Tuesday 11.2.2020 in Latest Developments in Lebanon Country Page
This update covers developments on freedoms of expression and peaceful assembly in Lebanon from November 2019 to January 2020. It was prepared for the CIVICUS Monitor by the Arab NGO Network for Development (ANND).
As previously covered by CIVICUS Monitor, since the 17th October 2019 anti-government protests, which called out corruption and social injustices, have continued in Lebanon unabated. The protests were triggered by a government announcement on proposed tax reforms on WhatsApp and other messaging services, accompanied by a looming currency crisis and a shortage in gas and fuel supplies. Although the tax reform was scrapped, demonstrations continued as protesters raised further concerns about corruption, poor public services and a lack of trust in the ruling class. This led to the resignation of Prime Minister Hariri on the 29th October 2019, leaving the country without an effective government. Since the PM’s resignation there have been no concrete steps taken to meet the demands of the protestors. Last month, Hassan Diab, a 60-year-old professor at the American University of Beirut, was appointed as the country's new Prime Minister. The long-awaited government was finally formed on 22nd January 2020, almost a month after the Prime Minister was named. But it has failed to conform to the key demands of the revolution, which has led to it being rejected by protestors.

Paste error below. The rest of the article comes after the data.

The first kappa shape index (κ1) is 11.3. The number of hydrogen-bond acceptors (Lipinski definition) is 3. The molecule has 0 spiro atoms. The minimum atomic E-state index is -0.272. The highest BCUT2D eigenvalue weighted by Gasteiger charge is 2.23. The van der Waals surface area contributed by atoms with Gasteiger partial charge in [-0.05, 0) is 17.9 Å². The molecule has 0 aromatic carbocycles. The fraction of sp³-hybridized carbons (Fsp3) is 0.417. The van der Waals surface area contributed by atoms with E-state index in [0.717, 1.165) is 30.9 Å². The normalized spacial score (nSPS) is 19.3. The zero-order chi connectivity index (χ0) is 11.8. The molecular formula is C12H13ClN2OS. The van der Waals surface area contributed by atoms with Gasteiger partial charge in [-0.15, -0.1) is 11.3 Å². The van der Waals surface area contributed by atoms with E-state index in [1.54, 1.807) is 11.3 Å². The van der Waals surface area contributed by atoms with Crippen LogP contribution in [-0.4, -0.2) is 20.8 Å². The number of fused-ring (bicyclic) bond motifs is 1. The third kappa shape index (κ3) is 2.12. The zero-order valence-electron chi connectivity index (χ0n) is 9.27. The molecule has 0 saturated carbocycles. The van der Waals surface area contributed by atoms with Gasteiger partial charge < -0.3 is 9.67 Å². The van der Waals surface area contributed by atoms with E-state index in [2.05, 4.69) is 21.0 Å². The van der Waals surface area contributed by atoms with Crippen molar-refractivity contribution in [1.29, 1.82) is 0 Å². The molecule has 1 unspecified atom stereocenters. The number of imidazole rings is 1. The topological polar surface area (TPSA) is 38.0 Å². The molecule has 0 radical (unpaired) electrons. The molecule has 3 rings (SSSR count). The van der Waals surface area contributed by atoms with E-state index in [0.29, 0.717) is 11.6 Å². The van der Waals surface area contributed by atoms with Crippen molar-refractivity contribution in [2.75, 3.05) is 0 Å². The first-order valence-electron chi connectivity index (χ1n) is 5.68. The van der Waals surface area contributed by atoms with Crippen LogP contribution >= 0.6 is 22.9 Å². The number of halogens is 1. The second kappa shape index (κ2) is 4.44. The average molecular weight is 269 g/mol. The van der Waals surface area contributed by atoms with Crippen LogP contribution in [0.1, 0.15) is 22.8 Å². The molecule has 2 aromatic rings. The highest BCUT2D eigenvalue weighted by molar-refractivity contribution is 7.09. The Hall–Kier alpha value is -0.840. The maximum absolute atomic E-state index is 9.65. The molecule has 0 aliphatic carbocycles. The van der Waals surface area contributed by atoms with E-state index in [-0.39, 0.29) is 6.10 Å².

Women led protest movement
Women have been at the forefront of the protests. On 3rd November 2019, a feminist march was organised.
Arab NGO Network for Development interviewed the Co-founder and Co-Director of Fe-Male, Hayat Mirshad, about the role of women in the protests and their demands. Fe-Male is a young feminist collective that works to support the feminist movement and women’s rights in Lebanon.
"Finally, we are witnessing a real revolution in Lebanon for socio- economic issues and for rights issues. This is the first time in the history of Lebanon that the Lebanese stand united against this corrupt, patriarchal and sectarian system....Women’s rights and feminist organisations are playing a big part in this revolution through organising and mobilising people....The feminist march that took place on Sunday stressed that this revolution is a women's issue. Women have a big role to play in this revolution and...women’s causes should be included in the call of this revolution. It is a priority to ensure that women's rights are respected in the future, because there is no future or liberation without equality...." - Hayat Mirshad, Co-founder and Co-Director of Fe-Male.
Peaceful protests turn violent